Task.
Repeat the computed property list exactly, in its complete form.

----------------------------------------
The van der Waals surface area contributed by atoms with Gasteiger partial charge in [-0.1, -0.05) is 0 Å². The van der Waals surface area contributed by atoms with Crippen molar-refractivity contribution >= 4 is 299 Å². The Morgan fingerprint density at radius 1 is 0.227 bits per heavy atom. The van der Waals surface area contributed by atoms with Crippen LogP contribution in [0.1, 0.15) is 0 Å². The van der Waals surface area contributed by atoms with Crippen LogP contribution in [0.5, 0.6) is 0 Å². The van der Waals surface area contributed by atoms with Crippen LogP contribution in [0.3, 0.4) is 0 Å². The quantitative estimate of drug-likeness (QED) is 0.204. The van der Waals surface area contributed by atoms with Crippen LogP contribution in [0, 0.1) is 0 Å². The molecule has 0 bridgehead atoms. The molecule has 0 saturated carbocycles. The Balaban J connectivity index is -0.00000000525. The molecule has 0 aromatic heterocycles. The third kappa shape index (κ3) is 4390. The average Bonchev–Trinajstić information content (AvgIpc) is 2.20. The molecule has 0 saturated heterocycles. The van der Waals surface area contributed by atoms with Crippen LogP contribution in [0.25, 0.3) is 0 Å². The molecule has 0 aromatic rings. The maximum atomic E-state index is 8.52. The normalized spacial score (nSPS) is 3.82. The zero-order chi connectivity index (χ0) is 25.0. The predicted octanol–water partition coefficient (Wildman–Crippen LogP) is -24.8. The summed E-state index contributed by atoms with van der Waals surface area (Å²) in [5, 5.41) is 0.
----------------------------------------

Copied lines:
The van der Waals surface area contributed by atoms with Gasteiger partial charge in [-0.1, -0.05) is 0 Å². The van der Waals surface area contributed by atoms with Crippen molar-refractivity contribution >= 4 is 299 Å². The Morgan fingerprint density at radius 1 is 0.227 bits per heavy atom. The van der Waals surface area contributed by atoms with Crippen LogP contribution in [0.1, 0.15) is 0 Å². The van der Waals surface area contributed by atoms with Crippen LogP contribution in [0.5, 0.6) is 0 Å². The van der Waals surface area contributed by atoms with Crippen LogP contribution in [0.3, 0.4) is 0 Å². The quantitative estimate of drug-likeness (QED) is 0.204. The van der Waals surface area contributed by atoms with Crippen LogP contribution in [0, 0.1) is 0 Å². The molecule has 0 bridgehead atoms. The molecule has 0 saturated carbocycles. The Balaban J connectivity index is -0.00000000525. The molecule has 0 aromatic heterocycles. The third kappa shape index (κ3) is 4390. The average Bonchev–Trinajstić information content (AvgIpc) is 2.20. The molecule has 0 saturated heterocycles. The van der Waals surface area contributed by atoms with Crippen LogP contribution in [0.25, 0.3) is 0 Å². The molecule has 0 aromatic rings. The maximum atomic E-state index is 8.52. The normalized spacial score (nSPS) is 3.82. The zero-order chi connectivity index (χ0) is 25.0. The predicted octanol–water partition coefficient (Wildman–Crippen LogP) is -24.8. The summed E-state index contributed by atoms with van der Waals surface area (Å²) in [5, 5.41) is 0.